Energy Manager

Electrical & Lighting
Lighting Efficiency Series: Stretching the savings

 Everyone is always saying the best way to save energy is to turn off your lights and equipment when they are not being used. It is a simple concept but not so easy to put into practice. It requires a cultural change that is hard to implement and even harder to maintain.


July 13, 2009
By Greg Jones

On a recent trip to visit production facilities in China, I was impressed to see this approach being implemented on a regular basis. When the lunch bell sounded it was the responsibility of one person to turn off all power to the plant — lights and motors!  Even though the lighting was quite new and very efficient the energy savings from this action were still deemed important enough to assign this task. This procedure is easy to implement in China, where they often have abundant low cost labour.  

In North America, we all know the situation is very different. Plant personnel normally have many more important tasks to complete, and turning off the lights is not seen as a priority. Over the years, many companies have tried to implement cultural change with training and strategically placed stickers on switches. Usually, after some initial enthusiasm, the program falters and is eventually abandoned.

Fortunately, the market now has a wide range of reliable, low cost equipment that can automate this process.  There is no longer a need to worry about behavioral change or assigning dedicated staff to the problem. The primary options include devices such as:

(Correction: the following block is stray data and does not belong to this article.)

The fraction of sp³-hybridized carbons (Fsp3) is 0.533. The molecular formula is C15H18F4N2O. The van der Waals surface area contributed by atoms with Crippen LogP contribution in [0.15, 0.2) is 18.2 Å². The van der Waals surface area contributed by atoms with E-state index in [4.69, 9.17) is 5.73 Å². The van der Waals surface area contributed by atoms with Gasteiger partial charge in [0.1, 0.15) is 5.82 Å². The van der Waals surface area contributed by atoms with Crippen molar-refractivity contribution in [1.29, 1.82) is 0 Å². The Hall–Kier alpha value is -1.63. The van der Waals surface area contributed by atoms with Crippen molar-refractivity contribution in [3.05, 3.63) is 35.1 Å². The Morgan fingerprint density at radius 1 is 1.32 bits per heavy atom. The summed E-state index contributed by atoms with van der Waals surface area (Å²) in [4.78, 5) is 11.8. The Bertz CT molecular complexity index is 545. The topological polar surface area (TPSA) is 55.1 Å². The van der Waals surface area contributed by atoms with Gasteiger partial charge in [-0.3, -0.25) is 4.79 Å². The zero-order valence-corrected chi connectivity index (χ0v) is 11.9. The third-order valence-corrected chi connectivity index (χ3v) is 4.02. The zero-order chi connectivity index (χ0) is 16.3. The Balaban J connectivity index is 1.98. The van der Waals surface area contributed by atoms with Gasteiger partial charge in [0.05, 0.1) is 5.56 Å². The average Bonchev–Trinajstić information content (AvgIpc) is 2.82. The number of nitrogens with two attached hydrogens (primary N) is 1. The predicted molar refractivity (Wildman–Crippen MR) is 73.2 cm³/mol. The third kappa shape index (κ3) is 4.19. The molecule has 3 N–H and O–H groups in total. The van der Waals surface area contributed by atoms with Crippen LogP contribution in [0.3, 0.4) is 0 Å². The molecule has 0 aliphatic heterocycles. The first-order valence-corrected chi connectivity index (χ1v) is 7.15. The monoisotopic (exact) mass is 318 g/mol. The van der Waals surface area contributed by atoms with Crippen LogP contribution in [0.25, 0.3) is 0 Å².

• Motion sensors – These devices have long been used in applications such as washrooms where use is infrequent. Now they have become so cost effective that they are being used on individual fixtures in applications such as warehouses. The main aisles may be lit all the time but side aisles are typically controlled by sensors.
  • Photocell sensors – Light fixtures near doors and windows normally don’t contribute much to the light level during daylight hours. A photocell sensor can turn the fixture off until nighttime or a very cloudy day requires their use.
  • Dimming ballasts – Fluorescent fixtures can use dimming ballasts to provide small adjustments in light level. They can be used in any lighting circuit to allow the light level and the energy use to be adjusted as required. They are often used in conjunction with photocells to achieve “daylight harvesting”.
  • Controls – The range of control devices available today provides a solution for every application. The most basic control is a simple switch for sensors and ballasts that can be connected by wire or using wireless components where running wires is difficult. Time clocks can be integrated to allow full scheduling of equipment. More sophisticated computer controlled systems allow full optimization.  Some systems use a central computer to manage all the scheduling, sensors and even address individual ballasts. Other systems allow the central computer to connect to a LAN system that can be accessed by any staff member with a password. With this technology, it is possible to allow individual office staff to adjust the light level over their desks.

At Nexstar Lighting, we evaluate the cost and benefit of using controls and sensors on each project to ensure  we fully optimize our client’s investment.  

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Greg Jones (g.jones@nexstarlighting.com) is President of Nexstar Lighting.